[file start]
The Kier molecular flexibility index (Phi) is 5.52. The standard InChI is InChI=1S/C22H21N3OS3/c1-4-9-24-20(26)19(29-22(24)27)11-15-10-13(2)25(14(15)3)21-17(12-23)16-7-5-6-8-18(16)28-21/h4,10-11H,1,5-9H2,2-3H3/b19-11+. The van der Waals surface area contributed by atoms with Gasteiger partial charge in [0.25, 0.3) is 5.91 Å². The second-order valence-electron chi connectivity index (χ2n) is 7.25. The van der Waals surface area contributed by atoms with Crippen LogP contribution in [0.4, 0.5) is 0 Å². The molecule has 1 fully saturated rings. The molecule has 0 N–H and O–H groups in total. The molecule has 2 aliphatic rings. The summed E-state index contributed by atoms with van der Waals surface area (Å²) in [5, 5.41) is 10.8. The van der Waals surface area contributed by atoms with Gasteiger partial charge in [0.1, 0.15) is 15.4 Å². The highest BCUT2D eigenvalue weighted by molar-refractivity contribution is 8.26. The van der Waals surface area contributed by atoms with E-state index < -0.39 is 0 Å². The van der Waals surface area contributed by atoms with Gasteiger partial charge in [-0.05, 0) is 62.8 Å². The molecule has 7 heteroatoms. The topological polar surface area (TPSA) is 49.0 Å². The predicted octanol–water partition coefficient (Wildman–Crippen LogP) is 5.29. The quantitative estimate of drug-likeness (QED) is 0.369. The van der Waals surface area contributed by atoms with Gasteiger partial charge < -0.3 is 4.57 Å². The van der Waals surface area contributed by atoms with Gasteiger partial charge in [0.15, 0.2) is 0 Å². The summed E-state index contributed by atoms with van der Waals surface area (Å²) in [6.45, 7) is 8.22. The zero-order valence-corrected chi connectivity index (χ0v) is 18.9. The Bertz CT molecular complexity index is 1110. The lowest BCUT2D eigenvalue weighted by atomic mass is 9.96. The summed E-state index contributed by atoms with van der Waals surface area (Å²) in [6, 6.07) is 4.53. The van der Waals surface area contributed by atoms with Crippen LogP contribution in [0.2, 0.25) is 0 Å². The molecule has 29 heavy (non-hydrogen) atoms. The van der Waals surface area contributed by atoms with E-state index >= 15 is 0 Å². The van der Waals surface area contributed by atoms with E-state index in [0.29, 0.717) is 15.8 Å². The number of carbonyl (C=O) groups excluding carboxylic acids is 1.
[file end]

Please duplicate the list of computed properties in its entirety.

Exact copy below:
The Kier molecular flexibility index (Phi) is 5.52. The standard InChI is InChI=1S/C22H21N3OS3/c1-4-9-24-20(26)19(29-22(24)27)11-15-10-13(2)25(14(15)3)21-17(12-23)16-7-5-6-8-18(16)28-21/h4,10-11H,1,5-9H2,2-3H3/b19-11+. The van der Waals surface area contributed by atoms with Gasteiger partial charge in [0.25, 0.3) is 5.91 Å². The second-order valence-electron chi connectivity index (χ2n) is 7.25. The van der Waals surface area contributed by atoms with Crippen LogP contribution in [0.4, 0.5) is 0 Å². The molecule has 1 fully saturated rings. The molecule has 0 N–H and O–H groups in total. The molecule has 2 aliphatic rings. The summed E-state index contributed by atoms with van der Waals surface area (Å²) in [5, 5.41) is 10.8. The van der Waals surface area contributed by atoms with Gasteiger partial charge in [0.1, 0.15) is 15.4 Å². The highest BCUT2D eigenvalue weighted by molar-refractivity contribution is 8.26. The van der Waals surface area contributed by atoms with E-state index < -0.39 is 0 Å². The van der Waals surface area contributed by atoms with Gasteiger partial charge in [-0.05, 0) is 62.8 Å². The molecule has 7 heteroatoms. The topological polar surface area (TPSA) is 49.0 Å². The predicted octanol–water partition coefficient (Wildman–Crippen LogP) is 5.29. The quantitative estimate of drug-likeness (QED) is 0.369. The van der Waals surface area contributed by atoms with Gasteiger partial charge < -0.3 is 4.57 Å². The van der Waals surface area contributed by atoms with Gasteiger partial charge in [0.15, 0.2) is 0 Å². The summed E-state index contributed by atoms with van der Waals surface area (Å²) in [6.45, 7) is 8.22. The zero-order valence-corrected chi connectivity index (χ0v) is 18.9. The Bertz CT molecular complexity index is 1110. The lowest BCUT2D eigenvalue weighted by atomic mass is 9.96. The summed E-state index contributed by atoms with van der Waals surface area (Å²) in [6, 6.07) is 4.53. The van der Waals surface area contributed by atoms with Crippen LogP contribution in [0.2, 0.25) is 0 Å². The molecule has 29 heavy (non-hydrogen) atoms. The van der Waals surface area contributed by atoms with E-state index >= 15 is 0 Å². The van der Waals surface area contributed by atoms with E-state index in [0.29, 0.717) is 15.8 Å². The number of carbonyl (C=O) groups excluding carboxylic acids is 1.